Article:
I don’t think I’ll ever forget the feeling of walking through the newly opened 28th floor of Google Korea. The space has been reimagined with a focus on “universal design” — meaning it was designed to be accessible to people of all abilities.
The idea for this space started a few years ago, when I was talking to other members of the Disability Alliance Employee Resource Group (ERG) in Korea about their web accessibility project— a conversation that then shifted to improving accessible design in the office. Was our office truly as accessible as it could be? Did everyone feel that they could do their best work without any restrictions due to their abilities? We pinpointed some areas for improvement, and that sparked a desire to make a change.
The Disability Alliance then partnered with Google's Real Estate & Workplace Services team to explore how we could implement some of these changes, especially as we expanded our space in Gangnam. Bit by bit, we made improvements to our existing office space, from adding braille to meeting room signs to adding drop-down thresholds for doors.
And when we had the opportunity to influence a brand new floor, we embraced the concept of universal design to co-design alongside the REWS team. Throughout the whole process, we incorporated feedback and co-designed with many people in our community— including Inho, a software engineer with a visual impairment. The design team made all designs and plans available in braille, so that anyone who was visually impaired could still review them.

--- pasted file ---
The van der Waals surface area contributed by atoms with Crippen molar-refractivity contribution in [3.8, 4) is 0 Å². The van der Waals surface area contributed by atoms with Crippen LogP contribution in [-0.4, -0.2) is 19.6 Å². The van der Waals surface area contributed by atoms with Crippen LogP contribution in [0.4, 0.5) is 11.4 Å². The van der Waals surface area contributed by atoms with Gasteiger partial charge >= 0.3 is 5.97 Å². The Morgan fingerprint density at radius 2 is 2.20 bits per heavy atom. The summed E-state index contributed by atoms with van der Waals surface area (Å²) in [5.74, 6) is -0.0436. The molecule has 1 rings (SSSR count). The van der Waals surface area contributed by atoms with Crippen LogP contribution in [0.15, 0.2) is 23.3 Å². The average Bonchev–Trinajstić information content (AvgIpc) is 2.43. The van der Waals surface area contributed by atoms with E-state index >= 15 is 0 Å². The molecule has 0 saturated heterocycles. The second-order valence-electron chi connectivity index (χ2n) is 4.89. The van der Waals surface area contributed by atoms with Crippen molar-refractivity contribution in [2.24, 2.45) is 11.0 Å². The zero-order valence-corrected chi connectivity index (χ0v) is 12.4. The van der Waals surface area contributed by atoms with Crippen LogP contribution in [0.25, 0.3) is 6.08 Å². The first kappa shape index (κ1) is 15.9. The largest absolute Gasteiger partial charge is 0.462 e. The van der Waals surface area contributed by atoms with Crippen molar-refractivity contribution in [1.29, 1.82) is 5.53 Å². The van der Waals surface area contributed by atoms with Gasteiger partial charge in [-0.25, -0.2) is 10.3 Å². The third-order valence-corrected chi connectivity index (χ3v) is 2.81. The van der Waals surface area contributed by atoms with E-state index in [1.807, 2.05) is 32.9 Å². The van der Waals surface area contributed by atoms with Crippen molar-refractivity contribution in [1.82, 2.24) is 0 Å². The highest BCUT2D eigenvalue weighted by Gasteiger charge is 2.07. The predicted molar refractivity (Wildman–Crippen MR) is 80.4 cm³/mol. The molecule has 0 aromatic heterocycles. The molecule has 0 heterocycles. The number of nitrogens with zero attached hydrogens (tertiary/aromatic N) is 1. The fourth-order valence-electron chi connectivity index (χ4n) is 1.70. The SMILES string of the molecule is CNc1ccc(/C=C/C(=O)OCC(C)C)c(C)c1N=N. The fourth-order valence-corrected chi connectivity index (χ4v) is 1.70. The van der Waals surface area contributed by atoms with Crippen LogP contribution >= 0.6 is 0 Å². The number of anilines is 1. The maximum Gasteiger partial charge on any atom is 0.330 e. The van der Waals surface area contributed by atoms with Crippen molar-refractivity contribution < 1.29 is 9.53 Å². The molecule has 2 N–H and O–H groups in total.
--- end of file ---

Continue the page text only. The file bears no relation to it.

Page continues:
Seeing our carefully thought out plans begin to take shape was incredible. Finally stepping into the finished space took my breath away, and I was so excited just thinking of how this could help so many of our colleagues thrive.
But don’t just take my word for it! Take a look at these four design details, and why they make such a difference.
Signage in braille
Braille in meeting rooms, on desks, floor directories, and more (even trash cans!) to help people with visual impairments understand signage and labels.
Wider spaces for mobility
Wheelchairs, which take quite a bit of space for turns, are accounted for by designing paths that are wide enough to swivel 360 degrees.
Sliding and automatic doors help wheelchairs move more easily— as well as doors that are extra wide.
For reachability, shelves, washroom sinks, and other elevated surfaces are at an accessible height.
We’re proud of how we've applied universal design principles in Google Korea, but we know this isn’t the end of the journey. In fact, I like to think that we’re just getting started. We’re constantly learning and seeking to understand the needs of all people — that’s how we can develop solutions that enable everyone to succeed.